Court Rejects Atheists’ Claims That ‘In God We Trust’ on Money Violates the First Amendment

The phrase “In God We Trust” won’t be removed from American currency—at least for now.

The 8th U.S. Circuit Court of Appeals has rejected a claim by a group of atheists that said that inscribing the phrase on coins and bills was unconstitutional.

In the decision, Circuit Judge Raymond Gruender, wrote legal precedence says that the government is permitted to acknowledge and celebrate “our tradition of religious freedom.” He also said that having the motto on money “comports with early understandings of the Establishment Clause,” which is understood to separate church and state, because, as Reuters explains, it does not compel anyone into actual religious observance.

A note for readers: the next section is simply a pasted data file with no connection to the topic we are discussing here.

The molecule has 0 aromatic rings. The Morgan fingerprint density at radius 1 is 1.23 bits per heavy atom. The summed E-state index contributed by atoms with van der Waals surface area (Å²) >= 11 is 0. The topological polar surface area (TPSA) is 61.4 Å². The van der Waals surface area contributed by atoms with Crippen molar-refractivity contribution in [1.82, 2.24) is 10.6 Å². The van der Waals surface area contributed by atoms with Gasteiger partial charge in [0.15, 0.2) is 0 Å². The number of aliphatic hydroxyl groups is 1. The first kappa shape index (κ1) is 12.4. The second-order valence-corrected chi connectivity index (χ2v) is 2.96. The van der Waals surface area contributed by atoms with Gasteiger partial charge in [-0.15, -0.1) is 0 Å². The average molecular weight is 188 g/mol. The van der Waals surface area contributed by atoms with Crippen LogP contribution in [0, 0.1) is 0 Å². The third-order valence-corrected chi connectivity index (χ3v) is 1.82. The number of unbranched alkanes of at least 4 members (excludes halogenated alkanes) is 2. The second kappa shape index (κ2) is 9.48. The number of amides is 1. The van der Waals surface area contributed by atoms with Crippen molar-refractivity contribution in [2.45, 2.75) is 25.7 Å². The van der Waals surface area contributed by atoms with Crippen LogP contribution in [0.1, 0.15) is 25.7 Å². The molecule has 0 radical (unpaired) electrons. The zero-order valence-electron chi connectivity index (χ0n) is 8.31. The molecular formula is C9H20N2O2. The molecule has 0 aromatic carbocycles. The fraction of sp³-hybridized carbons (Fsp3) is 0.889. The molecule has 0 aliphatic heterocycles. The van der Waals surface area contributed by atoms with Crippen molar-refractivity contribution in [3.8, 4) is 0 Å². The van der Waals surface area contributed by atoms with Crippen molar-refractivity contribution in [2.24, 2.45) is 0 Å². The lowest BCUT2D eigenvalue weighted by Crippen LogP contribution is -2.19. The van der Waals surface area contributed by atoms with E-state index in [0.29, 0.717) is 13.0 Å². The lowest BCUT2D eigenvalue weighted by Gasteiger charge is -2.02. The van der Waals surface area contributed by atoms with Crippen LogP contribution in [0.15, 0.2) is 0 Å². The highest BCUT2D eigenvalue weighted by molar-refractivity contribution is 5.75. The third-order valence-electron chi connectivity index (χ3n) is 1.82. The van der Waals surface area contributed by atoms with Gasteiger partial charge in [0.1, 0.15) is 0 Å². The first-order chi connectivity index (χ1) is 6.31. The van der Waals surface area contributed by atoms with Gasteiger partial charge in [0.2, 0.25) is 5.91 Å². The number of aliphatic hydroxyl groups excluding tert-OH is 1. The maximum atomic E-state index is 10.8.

The phrase has been the national motto since 1956 and began to appear on currency all the way back in 1864.

Court Rejects Atheists’ Claims That ‘In God We Trust’ on Money Violates the First Amendment

The post Court Rejects Atheists’ Claims That ‘In God We Trust’ on Money Violates the First Amendment appeared first on RELEVANT Magazine.

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